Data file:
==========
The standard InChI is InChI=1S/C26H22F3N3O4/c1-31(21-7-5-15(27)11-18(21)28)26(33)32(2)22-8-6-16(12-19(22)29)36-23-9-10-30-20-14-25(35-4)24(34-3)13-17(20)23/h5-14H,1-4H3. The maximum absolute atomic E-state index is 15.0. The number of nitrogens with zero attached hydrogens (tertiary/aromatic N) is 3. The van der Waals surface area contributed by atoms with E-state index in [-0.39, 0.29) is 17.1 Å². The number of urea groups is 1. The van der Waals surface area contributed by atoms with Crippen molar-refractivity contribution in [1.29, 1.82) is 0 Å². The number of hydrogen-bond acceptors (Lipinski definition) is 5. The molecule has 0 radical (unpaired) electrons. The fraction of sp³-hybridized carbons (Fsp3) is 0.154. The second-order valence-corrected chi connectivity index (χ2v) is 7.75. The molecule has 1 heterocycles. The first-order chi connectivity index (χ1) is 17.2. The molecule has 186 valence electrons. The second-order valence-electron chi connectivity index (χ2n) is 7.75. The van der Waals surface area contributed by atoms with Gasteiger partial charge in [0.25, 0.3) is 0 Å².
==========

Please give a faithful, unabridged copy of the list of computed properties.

The standard InChI is InChI=1S/C26H22F3N3O4/c1-31(21-7-5-15(27)11-18(21)28)26(33)32(2)22-8-6-16(12-19(22)29)36-23-9-10-30-20-14-25(35-4)24(34-3)13-17(20)23/h5-14H,1-4H3. The maximum absolute atomic E-state index is 15.0. The number of nitrogens with zero attached hydrogens (tertiary/aromatic N) is 3. The van der Waals surface area contributed by atoms with E-state index in [-0.39, 0.29) is 17.1 Å². The number of urea groups is 1. The van der Waals surface area contributed by atoms with Crippen molar-refractivity contribution in [1.29, 1.82) is 0 Å². The number of hydrogen-bond acceptors (Lipinski definition) is 5. The molecule has 0 radical (unpaired) electrons. The fraction of sp³-hybridized carbons (Fsp3) is 0.154. The second-order valence-corrected chi connectivity index (χ2v) is 7.75. The molecule has 1 heterocycles. The first-order chi connectivity index (χ1) is 17.2. The molecule has 186 valence electrons. The second-order valence-electron chi connectivity index (χ2n) is 7.75. The van der Waals surface area contributed by atoms with Gasteiger partial charge in [0.25, 0.3) is 0 Å².